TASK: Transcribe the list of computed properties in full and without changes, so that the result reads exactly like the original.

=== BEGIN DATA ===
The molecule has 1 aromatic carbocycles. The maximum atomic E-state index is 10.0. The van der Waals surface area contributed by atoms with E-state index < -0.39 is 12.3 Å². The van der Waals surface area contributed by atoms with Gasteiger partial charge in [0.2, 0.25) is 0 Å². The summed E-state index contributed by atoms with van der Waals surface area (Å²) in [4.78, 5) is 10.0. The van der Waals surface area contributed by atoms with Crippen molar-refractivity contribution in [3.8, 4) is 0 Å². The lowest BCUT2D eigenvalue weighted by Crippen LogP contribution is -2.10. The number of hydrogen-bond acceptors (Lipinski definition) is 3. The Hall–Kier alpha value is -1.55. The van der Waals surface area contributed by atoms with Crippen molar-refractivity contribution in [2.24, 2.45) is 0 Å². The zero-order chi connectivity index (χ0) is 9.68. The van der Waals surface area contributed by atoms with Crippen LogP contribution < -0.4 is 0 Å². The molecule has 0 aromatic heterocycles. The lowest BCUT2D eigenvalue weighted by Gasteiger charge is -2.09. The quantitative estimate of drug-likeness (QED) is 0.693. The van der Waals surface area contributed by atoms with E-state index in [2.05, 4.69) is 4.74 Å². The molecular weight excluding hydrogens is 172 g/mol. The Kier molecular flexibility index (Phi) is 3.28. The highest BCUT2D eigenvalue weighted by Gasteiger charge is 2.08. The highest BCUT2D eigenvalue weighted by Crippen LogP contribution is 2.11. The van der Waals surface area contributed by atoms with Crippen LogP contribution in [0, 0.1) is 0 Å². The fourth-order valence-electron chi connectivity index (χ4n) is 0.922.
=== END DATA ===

The molecule has 1 aromatic carbocycles. The maximum atomic E-state index is 10.0. The van der Waals surface area contributed by atoms with E-state index < -0.39 is 12.3 Å². The van der Waals surface area contributed by atoms with Gasteiger partial charge in [0.2, 0.25) is 0 Å². The summed E-state index contributed by atoms with van der Waals surface area (Å²) in [4.78, 5) is 10.0. The van der Waals surface area contributed by atoms with Crippen molar-refractivity contribution in [3.8, 4) is 0 Å². The lowest BCUT2D eigenvalue weighted by Crippen LogP contribution is -2.10. The number of hydrogen-bond acceptors (Lipinski definition) is 3. The Hall–Kier alpha value is -1.55. The van der Waals surface area contributed by atoms with Crippen molar-refractivity contribution in [2.24, 2.45) is 0 Å². The zero-order chi connectivity index (χ0) is 9.68. The van der Waals surface area contributed by atoms with Crippen LogP contribution < -0.4 is 0 Å². The molecule has 0 aromatic heterocycles. The lowest BCUT2D eigenvalue weighted by Gasteiger charge is -2.09. The quantitative estimate of drug-likeness (QED) is 0.693. The van der Waals surface area contributed by atoms with E-state index in [2.05, 4.69) is 4.74 Å². The molecular weight excluding hydrogens is 172 g/mol. The Kier molecular flexibility index (Phi) is 3.28. The highest BCUT2D eigenvalue weighted by Gasteiger charge is 2.08. The highest BCUT2D eigenvalue weighted by Crippen LogP contribution is 2.11. The van der Waals surface area contributed by atoms with Crippen LogP contribution in [0, 0.1) is 0 Å². The fourth-order valence-electron chi connectivity index (χ4n) is 0.922.